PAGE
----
The wreckage and debris from Tropical Storm Iselle is raising concern about pollution of Big Island natural tide pools and ponds in Kapoho.
"We're really worried about the tide and that's what the county is trying to find out as well," said Marz Holman, a Vacationland homeowner.
Hawaii County will be partnering with the University of Hawaii Hilo and the state Department of Health to test the water this week.
"Going forward it's looking at what might be biological matter that's in the water as far as if there was any breach near the cesspools and septic systems," said Darryl Oliveira of the Hawaii County Civil Defense.
The tests will also check to see if any of the damaged homes and debris in the now murky ponds are contaminating the water, which could in turn hurt the eco system and bio life in the area.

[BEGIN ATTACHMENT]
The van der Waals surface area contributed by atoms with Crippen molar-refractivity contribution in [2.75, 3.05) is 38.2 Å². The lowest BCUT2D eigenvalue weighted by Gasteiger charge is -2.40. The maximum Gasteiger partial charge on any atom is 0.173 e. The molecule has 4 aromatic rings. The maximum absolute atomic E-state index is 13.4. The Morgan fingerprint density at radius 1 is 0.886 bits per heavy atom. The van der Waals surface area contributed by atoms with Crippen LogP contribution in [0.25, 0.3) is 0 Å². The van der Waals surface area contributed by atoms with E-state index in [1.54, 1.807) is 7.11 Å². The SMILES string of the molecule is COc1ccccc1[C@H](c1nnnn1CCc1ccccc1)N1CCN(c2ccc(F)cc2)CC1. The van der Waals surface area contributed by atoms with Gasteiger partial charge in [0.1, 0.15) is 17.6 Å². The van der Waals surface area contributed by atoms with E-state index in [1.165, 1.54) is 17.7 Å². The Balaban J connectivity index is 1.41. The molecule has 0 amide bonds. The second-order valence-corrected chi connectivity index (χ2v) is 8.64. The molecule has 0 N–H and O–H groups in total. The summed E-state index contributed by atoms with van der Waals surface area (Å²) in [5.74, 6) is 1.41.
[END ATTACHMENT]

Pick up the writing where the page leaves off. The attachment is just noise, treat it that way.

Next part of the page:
"It's looking at what kind of chemicals might be present post impact with any household debris, or if you can picture, there's containers let's say petroleum products, etc. and [figuring out] whether there's any effluent coming out from the ponds that currently have a lot of debris and seeing if that is seeping into the ocean and coastal areas," said Oliveira.
So until health officials know what's in the water, it's another speed bump for residents anxious to clean up and recover from Iselle's aftermath.
"We want to make sure that if there are any concerns with the clean-up, that we provide the appropriate information to help people do what's safe to keep themselves safe as they do the clean-up whether it be residents or any volunteers down there," said Oliveira.
The Department of Health says they have tested the tide pools in the marine conservation areas. Those came back normal for bacteria contamination.
The county hopes to start testing other waters this week.